CRN Exclusive: VCE President Says No Plan For Dell, Cisco UCS Is The Way To Go
Sakac On The Record
Chad Sakac takes the helm at converged infrastructure powerhouse VCE at a critical time. Its parent company, data storage giant EMC, is preparing to be acquired by Dell. Cisco Systems, which holds about a 10 percent stake in the company, is reportedly developing its own hyper-converged infrastructure appliance with software startup Springpath. Some industry experts expect tighter integration between EMC and VCE, along with Dell ownership, will spell the end of EMC's partnership with Cisco. But Sakac is adamant that's not the case. Customers, he said, want Cisco, and VCE will continue to partner with the networking giant for as long as they do. Sakac spoke with CRN soon after being named president of VCE, now known as the EMC Converged Platforms Unit, and took on these and other topics. Following is an edited excerpt of the conversation.
What's the converged story with Dell servers and Dell networking? What's the plan to integrate EMC storage and Dell server and networking for hyper-converged infrastructure?
No. There's no plan. People think of converged and hyper-converged as if they're two things. They're not, actually. They're two different forms of the same thing. One is analogous to a hamburger and one is analogous to a sub. They're both sandwich units. They're different in their parameters; they're different in their scale. Blocks are very good at large to very large scales; they're not good at low scales. Hyper-converged models are able to start smaller and scale horizontally. Are they able to support all data center workloads? No, but many, absolutely. People always go, 'So which one of these two is less expensive?' Well, if a large Vblock costs perhaps $1 million and can run 3,000 VMs, and a hyper-converged appliance costs $50,000 and can run 50 VMs, which one of those is cheaper? The answer is they're two different curves. At certain points in the curve, one is more economical and at other points, the other is more economical. If you have to buy 30 of the appliances to hit the scale of a single block, then the economics blow out and it's almost double the cost. But if you only needed 100 or 200, then clearly the hyper-converged model is more economical.
So what is Dell's role? What about Dell servers and networking?
Customers are starting to realize that actually the ingredients are secondary. The ingredients are only relevant in so far as they define the parameters of the system. In the block system architecture, whether it's our block or other blocks, the system architecture that is Vblock, all signals from customers on all fronts is that UCS is way to go, period. When it comes to the networking fabric in blocks and in rack-scale environments, customers are telling us Cisco Nexus hardware is the way to go, period. We would be crazy, and Cisco would be crazy, to inadvertently mess that up. The question then becomes, what about inside hyper-converged, rack-scale systems and hyper-converged appliances? Those use industry-standard servers that are generally rack-mount, modular systems that are designed to start smaller, not necessarily the same scaling parameters. It's a simper design point. In that case, frankly, the Dell FX2 platform is freaking awesome. It hits a different scaling point. It hits a different economic price point. And, frankly, as Dell and EMC potentially come together, you can imagine it would have an incredible impact for us in racks and appliances. What people struggle with is, how can that be mutually compatible with Cisco on blocks? It's simple. Do you agree that there are blocks, racks and appliances? Yep. Do you really care about the ingredients, or do you agree that it's ultimately a system? It's a system. And in the end, don't you want to buy from the partner that does the best job with the portfolio and integrating it? And they say yes. And that's VCE, along with our partner ecosystem. It has to do with having the best offering in each of those markets.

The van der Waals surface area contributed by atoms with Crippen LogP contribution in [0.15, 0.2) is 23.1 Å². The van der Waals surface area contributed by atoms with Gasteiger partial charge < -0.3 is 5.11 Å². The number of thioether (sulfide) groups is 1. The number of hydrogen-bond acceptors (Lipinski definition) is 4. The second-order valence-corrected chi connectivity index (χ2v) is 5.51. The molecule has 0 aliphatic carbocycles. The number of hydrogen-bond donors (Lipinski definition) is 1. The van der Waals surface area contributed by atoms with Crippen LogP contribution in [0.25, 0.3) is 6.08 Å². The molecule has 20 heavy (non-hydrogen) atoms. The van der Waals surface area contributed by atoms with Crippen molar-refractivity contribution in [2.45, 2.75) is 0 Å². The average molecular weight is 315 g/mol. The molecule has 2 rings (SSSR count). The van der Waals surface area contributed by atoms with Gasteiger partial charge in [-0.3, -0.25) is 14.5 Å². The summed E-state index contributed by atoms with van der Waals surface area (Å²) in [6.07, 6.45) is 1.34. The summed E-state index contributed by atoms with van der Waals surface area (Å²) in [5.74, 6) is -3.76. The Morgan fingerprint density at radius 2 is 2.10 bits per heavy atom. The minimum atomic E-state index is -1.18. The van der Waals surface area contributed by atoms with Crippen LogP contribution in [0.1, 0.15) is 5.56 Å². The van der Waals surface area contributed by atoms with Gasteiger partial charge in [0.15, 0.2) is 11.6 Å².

Where do you think the hyper-converged infrastructure market is headed? Vendors seem to like partnering with startups like Nutanix and SimpliVity, but vendors now are developing their own hyper-converged solutions. Which strategy wins?
We always want to pose arguments in binary choices. The hyper-converged market is growing at a 50 [percent to] 70 percent CAGR, converged at a 30 percent CAGR. Converged market is roughly $4 [billion to] $5 billion. Hyper-converged is roughly $1 billion in size. That's a reflection of the customers. Marketing and PR and analysts, everyone is trying to figure out where the puck is going, and really all you have to do is talk to customers to figure out where the puck is going. Ultimately, portfolio wins. We've got the most compelling hyper-converged offerings on the market with VxRack and VSPEX Blue. We have no intent of partnering with Nutanix or SimpliVity. I love, I just love it, when our startup colleagues start the mechanics of going public because it requires an S-1 filing. All of a sudden, a burn rate is evident. You're building programs that might be lucrative for a channel partner in the short term, but it's not going to stay that way forever. It means you've got a giant inventory, but it's not sustainable. This is universally true. Our ability to execute at scale, to be able execute across converged and hyper-converged, to be able to have blocks, racks and appliances, is something VCE can uniquely do. That's long game, and it covers all the bases.
Cisco reportedly is planning to come out with its own hyper-converged infrastructure. Where does that leave VCE?
Our partnership with Cisco is incredible. We're the largest single route to market for Nexus and UCS. Customers say keep going. Keep going down that path, Cisco, keep going down that path with EMC. Customers can be a great guiding light. It's going to be interesting to see. It's an example of where Cisco has partnered and OEMed technology. They've done stuff with SimpliVity, with Whiptail and in the Invicta period. Those have had literally no effect on the relationship with EMC and Cisco and VCE. It's always interesting to see what happens, but we're focused on winning in the market, and winning with Cisco.